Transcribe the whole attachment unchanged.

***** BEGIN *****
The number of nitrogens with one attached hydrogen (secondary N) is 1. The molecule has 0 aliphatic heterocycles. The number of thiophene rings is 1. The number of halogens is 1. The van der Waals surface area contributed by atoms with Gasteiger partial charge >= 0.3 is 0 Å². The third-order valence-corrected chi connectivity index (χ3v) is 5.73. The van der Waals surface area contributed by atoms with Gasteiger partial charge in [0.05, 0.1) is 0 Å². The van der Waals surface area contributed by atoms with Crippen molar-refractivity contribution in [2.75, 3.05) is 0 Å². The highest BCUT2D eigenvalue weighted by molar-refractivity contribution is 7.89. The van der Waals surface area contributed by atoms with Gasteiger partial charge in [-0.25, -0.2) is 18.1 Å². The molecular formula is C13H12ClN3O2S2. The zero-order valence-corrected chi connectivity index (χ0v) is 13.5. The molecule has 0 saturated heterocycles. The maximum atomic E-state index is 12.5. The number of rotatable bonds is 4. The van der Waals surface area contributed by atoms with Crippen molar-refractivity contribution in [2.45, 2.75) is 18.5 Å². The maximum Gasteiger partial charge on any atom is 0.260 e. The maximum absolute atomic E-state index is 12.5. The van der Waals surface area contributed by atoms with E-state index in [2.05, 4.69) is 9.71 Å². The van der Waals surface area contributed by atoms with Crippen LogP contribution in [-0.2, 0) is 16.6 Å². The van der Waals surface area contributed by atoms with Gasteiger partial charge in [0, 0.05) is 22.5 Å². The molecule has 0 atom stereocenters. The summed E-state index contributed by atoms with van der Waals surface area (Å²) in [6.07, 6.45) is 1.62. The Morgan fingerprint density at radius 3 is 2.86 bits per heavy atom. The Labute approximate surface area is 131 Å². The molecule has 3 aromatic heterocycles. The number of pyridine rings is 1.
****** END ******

The number of nitrogens with one attached hydrogen (secondary N) is 1. The molecule has 0 aliphatic heterocycles. The number of thiophene rings is 1. The number of halogens is 1. The van der Waals surface area contributed by atoms with Gasteiger partial charge >= 0.3 is 0 Å². The third-order valence-corrected chi connectivity index (χ3v) is 5.73. The van der Waals surface area contributed by atoms with Gasteiger partial charge in [0.05, 0.1) is 0 Å². The van der Waals surface area contributed by atoms with Crippen molar-refractivity contribution in [2.75, 3.05) is 0 Å². The highest BCUT2D eigenvalue weighted by molar-refractivity contribution is 7.89. The van der Waals surface area contributed by atoms with Gasteiger partial charge in [-0.25, -0.2) is 18.1 Å². The molecular formula is C13H12ClN3O2S2. The zero-order valence-corrected chi connectivity index (χ0v) is 13.5. The molecule has 0 saturated heterocycles. The maximum atomic E-state index is 12.5. The number of rotatable bonds is 4. The van der Waals surface area contributed by atoms with Crippen molar-refractivity contribution in [2.45, 2.75) is 18.5 Å². The maximum Gasteiger partial charge on any atom is 0.260 e. The maximum absolute atomic E-state index is 12.5. The van der Waals surface area contributed by atoms with E-state index in [2.05, 4.69) is 9.71 Å². The van der Waals surface area contributed by atoms with Crippen LogP contribution in [-0.2, 0) is 16.6 Å². The van der Waals surface area contributed by atoms with Gasteiger partial charge in [0, 0.05) is 22.5 Å². The molecule has 0 atom stereocenters. The summed E-state index contributed by atoms with van der Waals surface area (Å²) in [6.07, 6.45) is 1.62. The Morgan fingerprint density at radius 3 is 2.86 bits per heavy atom. The Labute approximate surface area is 131 Å². The molecule has 3 aromatic heterocycles. The number of pyridine rings is 1.